Parents need to demonstrate faithfulness to each other, treating one another with patience and respect, resolving disagreements with grace, supporting one another in hardship and not being drawn into inappropriate relationships with other people. ‘Many claim to have unfailing love, but a faithful person who can find?’ (v.6).

Today’s inspirational articles shared from the following website: www.bibleinoneyear.org

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What is Your Legacy?

Colorful spotlights shining on an empty stage

What is your legacy? How would you like to be remembered? Have you taken some time to think about what true success really is and what it looks like when the time comes to make the transition back to God’s realm?

Will you be remembered for your wonderful example, kind word, and many deeds of service or will your loved ones remember that you never had time, always complained about life and did your best to make others miserable?

Life always gives us the choice to be the molder of our lives. Here’s a story to inspire you!:

About a hundred years ago, a man looked at the morning newspaper and to his surprise and horror, read his name in the obituary column. The news papers had reported the death of the wrong person by mistake. His first response was shock. Am I here or there? When he regained his composure, his second thought was to find out what people had said about him. The obituary read, “Dynamite King Dies.” And also “He was the merchant of death.” This man was the inventor of dynamite and when he read the words “merchant of death,” he asked himself a question, “Is this how I am going to be remembered?” He got in touch with his feelings and decided that this was not the way he wanted to be remembered. From that day on, he started working toward peace. His name was Alfred Nobel and he is remembered today by the great Nobel Prize.

Just as Alfred Nobel got in touch with his feelings and redefined his values, we should step back and do the same.

What is your legacy?

How would you like to be remembered?

Will you be spoken well of?

Will you be remembered with love and respect?

Will you be missed?

Today’s story is shared from great-motivational-stories.blogspot.com

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Super Mom…

Super mom mother-429156Motherhood is such a tough job. Yet, though the rewarding moments may come infrequently, I believe that motherhood is one of the most important jobs in this world. Few others can shape a child and the world in which we live like a mother. I have seen the effect that I have had on my first four children. (Which I think/hope is mostly positive?!)  I have also seen the effect of their birth mother on my adopted children. Although my adopted son was four and my adopted daughter was nine when we adopted them, the emotional damage received as a result of a mother who frequently abandoned her children still continues to plague my children and our family. Their ability to love, trust and allow themselves to be vulnerable has been significantly compromised. Just like innocent victims in a car accident, they are left not really understanding why it had to happen to them and though the damage and neglect was not their fault, they each must be the one who does the work of recovery. I hope that every mother who feels the burden of her frequently thankless job will know that heaven thanks you for all of the sleepless nights, sacrifices made, moral instruction, positive example setting and nurturing that you do and so do I. Though I know that few days FEEL that way, as mothers, we truly are in a partnership with God. With God’s help, we are the ones who are most able to effect positive changes in this world. When the world needs change, God sends a babies into the hands and hearts of women who will raise, nurture, and instill values and principles within those children that will enable them to rise above adversity and become a part of the positive solutions needed to address the various problems of this world. God knows that the super heroes of this world are not leaders of government – they are the mothers (and fathers) who are daily in the trenches of family life; loving the sometimes unlovable, teaching children who often seem unreachable, and giving their families all of their energy even though that energy vanished with the morning chores. Tonight, as you prepare for bed, give yourself a pat on the back; for today you were a part of the super hero work of raising responsible children!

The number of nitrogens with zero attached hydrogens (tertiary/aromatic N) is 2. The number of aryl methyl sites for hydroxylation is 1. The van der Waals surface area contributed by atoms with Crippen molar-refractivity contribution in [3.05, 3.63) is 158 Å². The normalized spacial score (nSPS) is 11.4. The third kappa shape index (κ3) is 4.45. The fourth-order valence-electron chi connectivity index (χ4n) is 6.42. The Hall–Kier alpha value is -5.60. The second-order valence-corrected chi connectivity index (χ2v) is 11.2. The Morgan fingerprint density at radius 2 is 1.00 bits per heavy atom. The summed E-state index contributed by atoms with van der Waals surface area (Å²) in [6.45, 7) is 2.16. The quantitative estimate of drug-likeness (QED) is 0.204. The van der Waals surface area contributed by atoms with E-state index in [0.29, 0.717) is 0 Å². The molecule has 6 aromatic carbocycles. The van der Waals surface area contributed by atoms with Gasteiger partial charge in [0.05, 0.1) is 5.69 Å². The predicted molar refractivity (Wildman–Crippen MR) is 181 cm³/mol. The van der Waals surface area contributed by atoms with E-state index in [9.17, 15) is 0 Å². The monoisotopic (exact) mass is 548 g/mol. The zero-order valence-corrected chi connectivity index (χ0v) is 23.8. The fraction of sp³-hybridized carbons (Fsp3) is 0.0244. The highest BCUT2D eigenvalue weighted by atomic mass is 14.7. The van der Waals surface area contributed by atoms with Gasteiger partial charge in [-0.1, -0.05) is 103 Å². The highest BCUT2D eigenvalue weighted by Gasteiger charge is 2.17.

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To Live Greatly…

To live greatly 871849Today I received a photograph of my 10 year old granddaughter Kamrey. She was smiling – smiling despite being connected to numerous tubes, monitors and a nasal cannula for breathing. She was having a short break from the face mask that normally supplies her oxygen. Kamrey was severely injured in a rock slide and has been in a pediatrics ICU for just over a month. I know, because God has promised, that she will heal and she will eventually resume a normal life. In the meantime, she has been an inspiration to me. She has had tremendous pain yet she has not complained. In the moments since her accident, she has literally feared for her life – yet she has trusted and faced her situation with courage. She has all the reasons in the world to feel like God has picked on her – yet I know when she is able to talk again that she will express gratitude for His help in her healing. I know that when the day comes that Kamrey is able to go home, she will do so with the determination to rebuild her strength and to regain her complete health. Kamrey is a fighter. That characteristic has and will serve her well. Kamrey is also a natural athlete. That quality will also serve her well. However, the quality that will serve her and this world best is her ability to think of others before herself. Just a few months ago, Kamrey was in a race. Kamrey could have placed well in her race but Kamrey stopped to help a struggling little girl who was feeling overwhelmed. Kamrey offered to run beside her and then did. When the race was over, in my mind, Kamrey was the biggest winner of all. Kamrey is an incredible example of living greatly to me. If you have stories of others living greatly, I hope that you will share them with me. In the meantime, will you help me pray for Kamrey? Prayers have already blessed her and given her strength but she has a long recovery ahead of her and I would appreciate all the strength and healing that prayers and angels can provide for my sweet granddaughter 🙂